Pumpkin has had the misfortune of living with parents who are figuring out the rules as they go. He had an absolutely normal diet for six years, before we figured out that it was killing him. Today he’s healthy and happy, but dreadfully thin. I’ve read posts from a parent who decided ahead of time that there would be no food battles in his house. I remember envying him. There absolutely must be food battles with Pumpkin. I can remember talking to his doctor about my worries that he was such a picky eater. “Don’t worry,” she said. “Keep providing healthy meals,” she said. “He’ll eat when he’s hungry and it will all balance out,” she said. And then he ended up in the hospital on a glucose drip while I tried to convince them that I hadn’t been neglecting him. Wheat does funky things to him. When he ate it, it was all he wanted. And then he’d eat less and less until he was starving to death. Removing it entirely from his diet was hard, but not as hard as watching my son look like a poster regarding childhood starvation. We had a harder time removing the other crazy-making things from his diet. Dyes. Without those poisons in his body, he eats and laughs in a much more normal way. Most of the year is pretty doable. Until the holidays.
I take Thanksgiving now. A holiday devoted entirely to rich foods is terrifically hard when much of the family wasn’t that careful about wheat. (Please note that it changed last year). A couple of things helped. Ducky came along with 17 food allergies (most of which he’s outgrown). Pumpkin’s sensitivities were different. They didn’t look like allergies, so it was hard to convince family that he couldn’t have that stuff. Ducky projectile vomits wheat. It goes in and comes out with force. And my beloved aunt-in-law N made a loud effort to provide foods my children could eat. She told me in front of them how much respect she had for my struggles and that I should never have to feel awkward about asking family to help. That’s what family does. I remember how V stared at A and flushed. That changed everything. No amount of thank yous will ever equal what Aunt N did for us in that one day.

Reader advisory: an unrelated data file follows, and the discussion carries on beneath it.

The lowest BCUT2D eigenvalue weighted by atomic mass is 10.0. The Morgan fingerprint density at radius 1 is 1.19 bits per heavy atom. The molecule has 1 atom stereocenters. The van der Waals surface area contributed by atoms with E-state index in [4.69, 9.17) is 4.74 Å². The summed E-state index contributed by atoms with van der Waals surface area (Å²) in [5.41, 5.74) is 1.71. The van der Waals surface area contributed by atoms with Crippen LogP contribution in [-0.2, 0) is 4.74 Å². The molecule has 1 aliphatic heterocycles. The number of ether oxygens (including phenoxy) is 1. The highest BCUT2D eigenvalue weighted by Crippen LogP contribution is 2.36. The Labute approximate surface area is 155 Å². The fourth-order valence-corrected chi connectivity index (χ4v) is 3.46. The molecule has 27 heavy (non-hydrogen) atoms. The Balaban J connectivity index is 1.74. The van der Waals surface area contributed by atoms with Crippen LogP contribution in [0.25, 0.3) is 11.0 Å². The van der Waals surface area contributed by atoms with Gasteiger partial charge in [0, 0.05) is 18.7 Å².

While it has gotten better, there is still the matter of trying to force my inflexible children into a non-schedule. Sometimes, I am envious of parents that can feed their kids whenever. There are days I wish I could step back and not regiment everything. And I would like to be able to give Pumpkin more freedom and trust that he’s going to handle whatever arguments he encounters, whatever frustrating games he plays, and whatever teasing he endures without a blow-up. That is not the hand I was dealt. My kids must have things to entertain them, safe snacks at their regular meal times, a barrier between strong emotions and them (usually me) and in the case of Pumpkin, limits on electronic games and screen time, because that stuff just over-stimulates him. He doesn’t always like me for it, but over time, even he has come to know that taking a break from the video games is necessary for him. I’d like him to have unlimited access to technology, the way some of the gifted homeschoolers I respect the most provide, but Pumpkin can’t handle that.
Holidays mean having a plan and two or three back up plans. When we leave our house, the magic backpack goes too. It has healthy snacks that get digested so quickly no meal gets spoiled. It has rewards. It has extra clothes or sometimes pajamas. It has crayons, color books and reading books. It has the therapy brush in case things really get out of hand, and it has things that make the kids smile automatically. If the holiday is at my home, the day is extremely regimented. If the holiday celebration is at another family member’s home, I have the bag and the knowledge that I’m entering that house knowing it is possible that I will have to leave and apologize later.
Celebrations at another household means that I hit the door and discreetly snag as many food labels as I can. My children don’t get served something if I don’t know what is in it. And I volunteer to bring more than a few dishes because I’m protecting them. They don’t realize that they were shorted a few things if their plates are as full as everyone else’s. If we go to a birthday party, I bring cupcakes for my children. They can sing to the birthday boy or girl and watch the cake get cut, but what goes on their plates is safe stuff from our home.
Last Christmas eve, we didn’t open gifts until 10:00. All the littles were cranky except mine. I had put my kids in pajamas after dinner, knowing the 30 minute drive home would wipe them out. My husband gave them each a small toy to keep for the drive and loaded the rest of the gifts directly into the car. He brought back the security blankets and I read all the children a story to calm them down. Mine needed snuggles and kisses and that meant both were heaped in my lap. When B tried to tickle Pumpkin, I had to be stern about how we don’t tickle after 8:00 p.m. Then, as I handed Pumpkin a marker to strike off the gift section on the homemade schedule and pointed out that it was pack-up time, Aunt N said, “You make it look so easy. You’ve got it all figured out.” I gaped at her because it isn’t easy and I can’t imagine how people could think it looks that way. I don’t have it all figured out. But I believe that if I try each day to learn more than I knew the day before, I’ll get there.
This post is part of a blog hop regarding surviving and thriving at the holidays with a gifted or 2E kid.